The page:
Wednesday, June 03, 2020

Yellow she affords

From right clockwise - Rosa 'James Mason', R. 'William Lobb', R. 'Duchess of Portland' & R. 'La Belle Sultane' - 04 June 2020

Emily Dickinson (1830–86).  Complete Poems.  1924.

Part Two: Nature


NATURE rarer uses yellow       

  Than another hue;       

Saves she all of that for sunsets,—   

  Prodigal of blue,


Spending scarlet like a woman,                 5

  Yellow she affords       

Only scantly and selectly,        

  Like a lover’s words.

These days of waiting it is easy to roam in our garden and cut roses to scan. Today I thought that the idea of doing something related to the yellow stamens of my roses (all once bloomers) was a good one. But then, what could I possibly write about?

The first thing I did was to look up the Real Academia Española Dictionary (RAE) definition of amarillo (yellow). It seems that it comes from the Latin amarellus which means bitter.

Del b. lat. hisp. amarellus, y este del dim. del lat. amārus 'amargo'.

From there I went to my old faithful Emily Dickinson who seems to have written about everything. That she did. Her little poem is not bitter. I would say bittersweet.

 More Emily Dickinson  
A sepal, petal and a thorn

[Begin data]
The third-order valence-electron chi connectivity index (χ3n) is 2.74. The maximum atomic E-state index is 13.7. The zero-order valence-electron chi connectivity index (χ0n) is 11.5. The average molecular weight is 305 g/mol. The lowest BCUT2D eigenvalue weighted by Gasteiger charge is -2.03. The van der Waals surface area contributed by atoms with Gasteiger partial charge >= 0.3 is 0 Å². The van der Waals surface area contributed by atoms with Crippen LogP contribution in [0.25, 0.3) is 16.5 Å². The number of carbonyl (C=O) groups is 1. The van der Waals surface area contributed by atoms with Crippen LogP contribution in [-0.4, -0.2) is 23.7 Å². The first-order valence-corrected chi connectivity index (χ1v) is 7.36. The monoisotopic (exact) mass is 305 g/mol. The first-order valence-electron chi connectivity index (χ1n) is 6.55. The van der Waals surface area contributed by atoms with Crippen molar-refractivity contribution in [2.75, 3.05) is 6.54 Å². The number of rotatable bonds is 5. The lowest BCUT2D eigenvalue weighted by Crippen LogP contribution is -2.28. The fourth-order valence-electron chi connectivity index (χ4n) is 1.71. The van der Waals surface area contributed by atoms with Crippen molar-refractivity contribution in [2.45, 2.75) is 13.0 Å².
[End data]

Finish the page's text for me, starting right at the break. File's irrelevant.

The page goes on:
Her breast is fit for pearls  
I would not paint a picture
November left then clambered up
You cannot make remembrance grow
the maple wears a gayer scarf 
We turn not older with years, but older

 A melancholy of a waning summer
Just as green and as white
It's full as opera
I cannot dance upon my Toes
a door just opened on the street 
Amber slips away
When August burning low
Pink Small and punctual
A slash of blue
I cannot dance upon my toes
Ah little rose
For hold them, blue to blue
The colour of the grave is green
 Her Grace is not all she has  
To know if any human eyes were near
Linda Melsted - the music of the violin does not emerge alone
The Charm invests her face
A sepal, a petal and a thorn
The Savior must have been a docile Gentleman
T were blessed to have seen
There is no frigate like a book
I pay in satin cash
Emily Dickinson's White Dress & a Hunter of Lost Souls
El vestido blanco - The White Dress
Water makes many beds
 The viola da gamba
 But sequence ravelled out of reach
 A parasol is the umbrella's daughter
 Without the power to die
 Lessons on the piny
Ample make this bed
How happy is the little stone
 Sleep is supposed to be
The shutting of the eye
I dwell in possibility
when Sappho was a living girl
In a library
 A light exists in spring
The lady dare not lift her veil
 I took my power in my hand
 I find my feet have further goals
 I cannot dance upon my toes
The Music of the Violin does not emerge alone
Red Blaze 
He touched me, so I live to know
Rear Window- The Entering Takes Away
Said Death to Passion
 We Wear the Mask That Grins And Lies
It was not death for I stood alone
The Music in the Violin Does Not Emerge Alone
I tend my flowers for thee
Lavinia Norcross Dickinson
Pray gather me anemone! 
Ample make her bed
His caravan of red 
Me-come! My dazzled face  
Develops pearl and weed

But peers beyond her mesh
Surgeons must be very careful
Water is taught by thirst
I could not prove that years had feet
April played her fiddle
A violin in Baize replaced
I think the longest hour
The spirit lasts